Here is the video:
Peter Hartman wrote:I am just curious about what you like or don't like about this design.
Here is the video:
I know it's been ages since you asked this, and it looks like Ernie missed it.
I personally like that geoff lawton design very much.
This design is one of the few I can imagine could be built by relatively handy permies with manageable risks, and the sort of 'on-demand' hot water that most people look for when they wax nostalgic about civilized comforts. It's not a "no-brainer" either for design, building, operation, or maintenance, but it handles some tricky problems in simple and clever ways.
I really like Geoff's presentation of it, too; he's a very good teacher.
He does gloss over some of the details.
- how to install waterproof, heat-resistant fittings onto a drum (this is a known art, but not necessarily a common skill that everyone has);
- galvanic corrosion and proper materials for compatible tank, coils, etc.
- what sorts of supports are needed to keep these layers of material in place; a water tank is heavy, and there's also thermal expansion tolerance needed.
- insulation needed for firebox and outer shell, to concentrate the heat under the tank. "Standard fireproof insulation" which he mentions is important for efficiency, but that will vary a bit in different regions. Roxul or rock wool might be good; fiberglass might be OK but might melt; ceramic-fiber would be good but expensive; vermiculite or perlite might work if you could contain it effectively and top up after settling.
- what length of flame path prevents creosote buildup on the tank, or how you clean it once creosote does build up.
- chimney design if building under a shelter or inside a house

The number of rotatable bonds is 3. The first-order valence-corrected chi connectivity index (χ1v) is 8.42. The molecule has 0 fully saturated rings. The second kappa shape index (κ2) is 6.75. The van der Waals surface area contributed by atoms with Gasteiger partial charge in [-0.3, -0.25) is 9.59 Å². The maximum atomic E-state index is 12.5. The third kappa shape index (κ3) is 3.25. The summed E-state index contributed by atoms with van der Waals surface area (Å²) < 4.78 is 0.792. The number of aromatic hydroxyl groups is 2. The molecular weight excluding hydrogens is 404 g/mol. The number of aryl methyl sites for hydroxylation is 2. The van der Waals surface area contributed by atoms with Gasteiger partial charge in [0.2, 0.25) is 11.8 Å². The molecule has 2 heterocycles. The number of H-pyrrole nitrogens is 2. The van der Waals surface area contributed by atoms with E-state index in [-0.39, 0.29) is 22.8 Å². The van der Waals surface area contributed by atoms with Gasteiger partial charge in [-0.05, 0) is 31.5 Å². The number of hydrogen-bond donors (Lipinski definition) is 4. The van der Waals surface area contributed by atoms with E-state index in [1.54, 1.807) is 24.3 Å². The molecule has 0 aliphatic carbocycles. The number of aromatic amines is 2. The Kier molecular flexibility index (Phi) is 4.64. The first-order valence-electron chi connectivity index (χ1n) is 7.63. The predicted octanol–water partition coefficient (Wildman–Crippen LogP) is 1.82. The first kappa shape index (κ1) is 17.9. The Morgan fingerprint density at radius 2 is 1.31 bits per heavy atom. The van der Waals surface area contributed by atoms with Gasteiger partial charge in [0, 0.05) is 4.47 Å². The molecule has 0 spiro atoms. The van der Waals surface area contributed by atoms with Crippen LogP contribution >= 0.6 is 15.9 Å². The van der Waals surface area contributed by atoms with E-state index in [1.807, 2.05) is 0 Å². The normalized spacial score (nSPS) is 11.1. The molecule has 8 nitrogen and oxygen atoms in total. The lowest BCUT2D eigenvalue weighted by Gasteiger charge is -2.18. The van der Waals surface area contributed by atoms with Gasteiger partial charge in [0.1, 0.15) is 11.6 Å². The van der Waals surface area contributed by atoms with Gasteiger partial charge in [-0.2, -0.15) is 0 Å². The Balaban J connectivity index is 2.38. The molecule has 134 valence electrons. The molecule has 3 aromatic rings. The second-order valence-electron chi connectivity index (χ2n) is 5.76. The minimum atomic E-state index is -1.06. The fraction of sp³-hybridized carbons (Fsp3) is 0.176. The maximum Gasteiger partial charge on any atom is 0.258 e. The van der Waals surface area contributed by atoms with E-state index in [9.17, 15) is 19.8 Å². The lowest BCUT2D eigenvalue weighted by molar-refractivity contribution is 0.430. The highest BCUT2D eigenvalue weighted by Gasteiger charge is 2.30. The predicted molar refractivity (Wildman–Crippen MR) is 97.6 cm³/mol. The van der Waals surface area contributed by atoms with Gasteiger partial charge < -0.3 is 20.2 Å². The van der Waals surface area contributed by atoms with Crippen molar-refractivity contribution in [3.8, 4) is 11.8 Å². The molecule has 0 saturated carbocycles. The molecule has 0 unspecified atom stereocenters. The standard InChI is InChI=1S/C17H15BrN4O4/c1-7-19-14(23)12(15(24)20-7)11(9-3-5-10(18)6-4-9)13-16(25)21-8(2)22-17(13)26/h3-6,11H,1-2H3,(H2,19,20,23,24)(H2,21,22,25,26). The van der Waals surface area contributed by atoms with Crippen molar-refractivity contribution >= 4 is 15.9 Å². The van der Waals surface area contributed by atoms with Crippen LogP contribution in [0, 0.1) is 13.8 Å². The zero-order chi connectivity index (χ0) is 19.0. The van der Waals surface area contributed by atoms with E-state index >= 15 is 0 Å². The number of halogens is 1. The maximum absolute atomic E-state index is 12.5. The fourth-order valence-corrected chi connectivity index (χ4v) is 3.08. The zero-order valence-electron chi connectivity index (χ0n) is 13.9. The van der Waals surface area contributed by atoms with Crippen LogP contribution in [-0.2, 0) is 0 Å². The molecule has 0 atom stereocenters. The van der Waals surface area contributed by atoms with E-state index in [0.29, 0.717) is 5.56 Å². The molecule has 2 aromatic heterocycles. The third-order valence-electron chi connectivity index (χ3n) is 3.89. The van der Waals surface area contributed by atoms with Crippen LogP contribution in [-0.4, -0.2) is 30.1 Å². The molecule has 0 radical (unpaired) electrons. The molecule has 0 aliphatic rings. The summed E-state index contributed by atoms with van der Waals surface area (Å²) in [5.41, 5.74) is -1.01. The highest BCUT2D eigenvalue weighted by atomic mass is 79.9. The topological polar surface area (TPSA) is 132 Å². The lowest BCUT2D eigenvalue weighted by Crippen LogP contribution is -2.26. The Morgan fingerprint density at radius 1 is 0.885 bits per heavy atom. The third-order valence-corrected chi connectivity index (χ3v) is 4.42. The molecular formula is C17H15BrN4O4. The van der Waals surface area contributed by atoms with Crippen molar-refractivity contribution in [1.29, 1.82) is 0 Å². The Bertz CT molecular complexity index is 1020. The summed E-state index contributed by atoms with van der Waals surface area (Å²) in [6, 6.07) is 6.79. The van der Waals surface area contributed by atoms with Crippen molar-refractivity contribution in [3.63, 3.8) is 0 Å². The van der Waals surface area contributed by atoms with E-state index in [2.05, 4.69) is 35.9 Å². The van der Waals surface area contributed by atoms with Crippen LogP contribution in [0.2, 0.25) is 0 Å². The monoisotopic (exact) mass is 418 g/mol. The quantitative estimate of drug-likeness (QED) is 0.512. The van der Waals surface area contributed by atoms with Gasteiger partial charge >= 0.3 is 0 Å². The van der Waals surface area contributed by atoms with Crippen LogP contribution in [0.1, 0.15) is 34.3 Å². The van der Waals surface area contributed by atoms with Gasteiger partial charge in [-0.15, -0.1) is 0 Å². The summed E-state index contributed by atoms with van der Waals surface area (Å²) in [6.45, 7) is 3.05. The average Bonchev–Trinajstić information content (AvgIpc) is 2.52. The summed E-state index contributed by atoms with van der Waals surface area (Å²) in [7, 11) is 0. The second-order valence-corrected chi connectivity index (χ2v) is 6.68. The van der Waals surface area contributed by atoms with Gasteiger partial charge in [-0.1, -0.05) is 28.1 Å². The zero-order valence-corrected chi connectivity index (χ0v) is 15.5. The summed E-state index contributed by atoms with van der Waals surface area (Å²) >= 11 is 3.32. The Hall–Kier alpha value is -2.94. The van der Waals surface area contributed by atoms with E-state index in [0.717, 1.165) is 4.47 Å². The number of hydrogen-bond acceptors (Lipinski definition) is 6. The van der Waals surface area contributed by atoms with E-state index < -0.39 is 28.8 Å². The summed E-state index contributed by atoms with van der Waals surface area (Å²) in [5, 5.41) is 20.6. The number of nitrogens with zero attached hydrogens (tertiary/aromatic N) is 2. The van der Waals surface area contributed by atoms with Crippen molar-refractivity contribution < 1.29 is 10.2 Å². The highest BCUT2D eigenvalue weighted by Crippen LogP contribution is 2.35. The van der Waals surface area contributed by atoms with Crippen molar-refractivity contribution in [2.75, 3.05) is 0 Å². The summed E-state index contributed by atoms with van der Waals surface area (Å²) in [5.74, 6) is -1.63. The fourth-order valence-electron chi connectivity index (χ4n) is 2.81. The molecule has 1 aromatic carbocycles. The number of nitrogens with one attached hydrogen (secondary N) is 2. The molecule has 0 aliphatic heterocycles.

- exactly how you top up, and how you know when it's needed
- how to size and arrange outlets, safety valves, etc. to avoid steam explosions and damage. He gets across the importance of this point nicely, just not the details.
- the relationship between pressurized and non-pressurized water in this system;
- system tolerances for water quality (filtered, alkalinity vs acid, etc), and any risks if water is contaminated or capable of clogging system.
- risks of maintaining a tank of water at warm temperatures over time.
This design brilliantly separates the clean, on-demand hot water in the coil from any gunge building up in the tank, and the tank protects that on-demand water from overheating while getting it to temperature quickly. He does mention the need to keep the tank topped up; this is a critical safety feature as well as functional consideration. If the coil is clean and only used for potable water, could potentially be used as a potable hot-water generator e.g. make a tea-tap on the side as well as sending it off to the showers.
Points of difference:
I do agree that sticks are easier to burn fast and clean; but I recognize that not everyone is on the small-fuels bandwagon yet.
We routinely use modest cordwood or moderate-sized logs in our rocket heater.
A taller firebox is needed to burn larger fuels cleanly, since any unburned fuels / remaining flames that contact that water tank will deposit creosote.
I love burning stick fuels for sustainability reasons as well as clean fire, plus they're easier and safer to harvest than timber. Dry faster too. Lumber scrap from projects also works, it doesn't have to be branches or pine cones.
Very dry fuel is as critical for clean fire, or more so.
The smokeless exhaust is a definite point in favor of this heater. I think he's in a hot, dry climate in Australia, so specifying small fuels is more of an issue than dry fuels. I'd want a dedicated woodshed nearby, with a raised floor to keep fuels above that steam drainage.